During a divorce, parents can become increasingly angry and far more stressed than they were before reaching the decision to separate. Asset distribution, custody issues, parenting time plans, and many other difficult decisions can create tension in the home or any place that divorcing parents are brought together. Any fighting that may occur can leave a lasting impression on the children involved.
Children of divorced parents are affected by fighting both at the time of the argument and years into the future. According to WebMD, children’s emotional development is likely to be affected by heated conflict between their parents. A child’s emotional security is especially affected, often creating depression and anxiety when parental conflicts are unresolved.
Modern studies have shown that divorce can be a relief for children caught between fighting parents because they no longer live in the middle of the constant conflict. According to adolescent psychologist Nancy Cahir, “conflict between parents can be just as damaging as physical abuse.” Parental conflict can also lead to trust issues and difficulties with attachment.
Fighting parents can cause an unexpected issue for their children. A child’s sleep pattern can be negatively affected by parental conflict, causing the loss of 30 minutes or more of sleep per night. If this loss occurs in the middle of regular sleep patterns it can be even more disruptive, leading to irritability and other behavioral issues. Parental conflict can even lead to physical illness in extreme cases.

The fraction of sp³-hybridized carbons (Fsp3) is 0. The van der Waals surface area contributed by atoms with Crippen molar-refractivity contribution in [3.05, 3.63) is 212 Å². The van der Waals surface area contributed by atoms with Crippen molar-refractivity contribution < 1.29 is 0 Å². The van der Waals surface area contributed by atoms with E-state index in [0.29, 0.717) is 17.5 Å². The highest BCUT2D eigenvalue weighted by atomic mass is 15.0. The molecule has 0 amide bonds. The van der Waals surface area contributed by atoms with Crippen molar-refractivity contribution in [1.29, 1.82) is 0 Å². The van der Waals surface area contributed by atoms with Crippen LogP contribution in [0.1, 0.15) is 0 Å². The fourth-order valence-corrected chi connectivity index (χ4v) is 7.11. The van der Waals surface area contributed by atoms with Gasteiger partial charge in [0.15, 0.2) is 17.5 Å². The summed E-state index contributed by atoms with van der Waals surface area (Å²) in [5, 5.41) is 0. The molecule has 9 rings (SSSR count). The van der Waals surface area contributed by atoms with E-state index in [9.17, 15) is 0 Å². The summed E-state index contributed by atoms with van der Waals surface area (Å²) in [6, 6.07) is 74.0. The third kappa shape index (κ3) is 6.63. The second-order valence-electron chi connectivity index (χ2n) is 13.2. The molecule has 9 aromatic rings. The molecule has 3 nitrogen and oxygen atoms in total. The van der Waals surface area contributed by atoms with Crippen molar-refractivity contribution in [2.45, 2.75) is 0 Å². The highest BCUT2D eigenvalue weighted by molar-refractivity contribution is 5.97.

Studies by psychology professor Patrick Davies have shown that children exposed to fighting between parents do not get used to the conflict over time. Instead, they become more sensitive to it. Parents who stay together for their children’s sake are more likely to have a negative effect on them. Children exposed to conflict very often expressed the wish that their parents had divorced sooner.
Children’s emotional and behavioral stability and growth is negatively affected by their parent’s hostility, however, unresolved conflict is much worse. Although parents should do their best to avoid exposing their children to conflict, they can reduce potential impact by allowing their children to see the issue end with compromise or resolution.